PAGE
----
This Friday, at the Centro de Estudios Políticos y Constitucionales in Madrid, friends and colleagues of Gil Carlos Rodríguez Iglesias will participate in a conference in tribute to his contribution to EU Law. The programme is available here and everybody is welcome.
Gil Carlos Rodríguez Iglesias was the first Spanish lawyer to join the Court of Justice as one its members, back in 1986. He was then a very young lawyer in his late thirties, a Professor of Public International Law at the University of Granada, although most of his previous academic parcours had taken place at the Universities Complutense and Autónoma of Madrid. With hard work, determination and commitment, he became a highly respected member of the Court. In fact he became its longest-serving President.
As President of the Court for nine years (only outnumbered in tenure by his successor, Vassilios Skouris), Gil Carlos Rodríguez Iglesias piloted an institution through crucial times. The Amsterdam and Nice Treaties introduced considerable novelties in the EU’s jurisdictional system that became momentous reforms once the Convention on the Future of Europe began its works. The birth of the Charter of Fundamental Rights took place in 2001. Seminal judgments like Köbler, Germany/EP and Council (tobacco directive), Opinion 2/94 (ECHR), as well as fundamental decisions on national remedies (Kraaijeveld, Inter-Environnement Wallonie,, Brasserie du Pêcheur and Factortame) were decided under his presidency.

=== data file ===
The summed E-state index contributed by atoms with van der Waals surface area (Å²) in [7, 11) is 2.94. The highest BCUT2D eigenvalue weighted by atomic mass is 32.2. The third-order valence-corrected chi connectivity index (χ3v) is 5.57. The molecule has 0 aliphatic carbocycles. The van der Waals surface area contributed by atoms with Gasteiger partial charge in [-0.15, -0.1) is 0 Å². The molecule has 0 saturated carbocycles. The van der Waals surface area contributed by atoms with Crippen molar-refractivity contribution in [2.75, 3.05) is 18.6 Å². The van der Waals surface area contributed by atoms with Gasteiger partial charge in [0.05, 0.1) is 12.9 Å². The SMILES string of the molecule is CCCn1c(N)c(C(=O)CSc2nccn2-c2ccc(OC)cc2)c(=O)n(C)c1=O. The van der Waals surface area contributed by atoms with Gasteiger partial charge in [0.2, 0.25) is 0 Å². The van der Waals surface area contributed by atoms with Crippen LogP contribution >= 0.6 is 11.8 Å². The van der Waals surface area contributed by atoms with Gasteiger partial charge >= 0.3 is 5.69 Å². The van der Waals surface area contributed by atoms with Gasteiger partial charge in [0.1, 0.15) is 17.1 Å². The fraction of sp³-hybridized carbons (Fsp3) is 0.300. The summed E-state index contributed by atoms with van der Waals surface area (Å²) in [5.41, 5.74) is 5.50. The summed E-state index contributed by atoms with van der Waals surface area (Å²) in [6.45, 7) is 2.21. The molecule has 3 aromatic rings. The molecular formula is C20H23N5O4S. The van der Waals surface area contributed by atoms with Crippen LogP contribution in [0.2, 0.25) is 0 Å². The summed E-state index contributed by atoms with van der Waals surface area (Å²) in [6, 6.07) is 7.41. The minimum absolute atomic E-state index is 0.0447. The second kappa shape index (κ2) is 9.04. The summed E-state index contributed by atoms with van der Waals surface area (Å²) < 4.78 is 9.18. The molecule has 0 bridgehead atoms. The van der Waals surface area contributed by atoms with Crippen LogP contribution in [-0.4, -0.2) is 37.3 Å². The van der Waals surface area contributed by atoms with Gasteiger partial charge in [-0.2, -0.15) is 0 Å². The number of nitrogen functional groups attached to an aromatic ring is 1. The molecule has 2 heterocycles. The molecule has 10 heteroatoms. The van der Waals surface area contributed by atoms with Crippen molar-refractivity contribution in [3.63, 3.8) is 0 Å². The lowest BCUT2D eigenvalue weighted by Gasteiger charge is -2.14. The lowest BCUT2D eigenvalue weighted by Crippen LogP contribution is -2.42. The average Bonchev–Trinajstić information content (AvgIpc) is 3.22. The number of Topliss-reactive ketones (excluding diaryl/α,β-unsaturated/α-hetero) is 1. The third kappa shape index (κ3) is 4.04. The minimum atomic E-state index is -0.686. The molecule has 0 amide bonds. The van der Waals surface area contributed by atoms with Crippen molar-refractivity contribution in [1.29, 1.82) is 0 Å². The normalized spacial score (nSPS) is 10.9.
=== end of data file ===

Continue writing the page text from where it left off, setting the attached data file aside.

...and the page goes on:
But above all, Gil Carlos Rodríguez Iglesias represents the true European lawyer: a young student from the University of Oviedo who travelled to Germany to work on his PhD, whose knowledge of languages led him towards International Law and eventually, through hard work and a brilliant mind, paved the way to the highest jurisdiction of an organisation still in the making. The legal system of the EU as we know it today, as well as EU lawyers throughout the continent, are very much in debt with Gil Carlos Rodríguez Iglesias.
These are just a few reasons, among many others, that explain why Friday’s conference in his honour is a well-deserved tribute.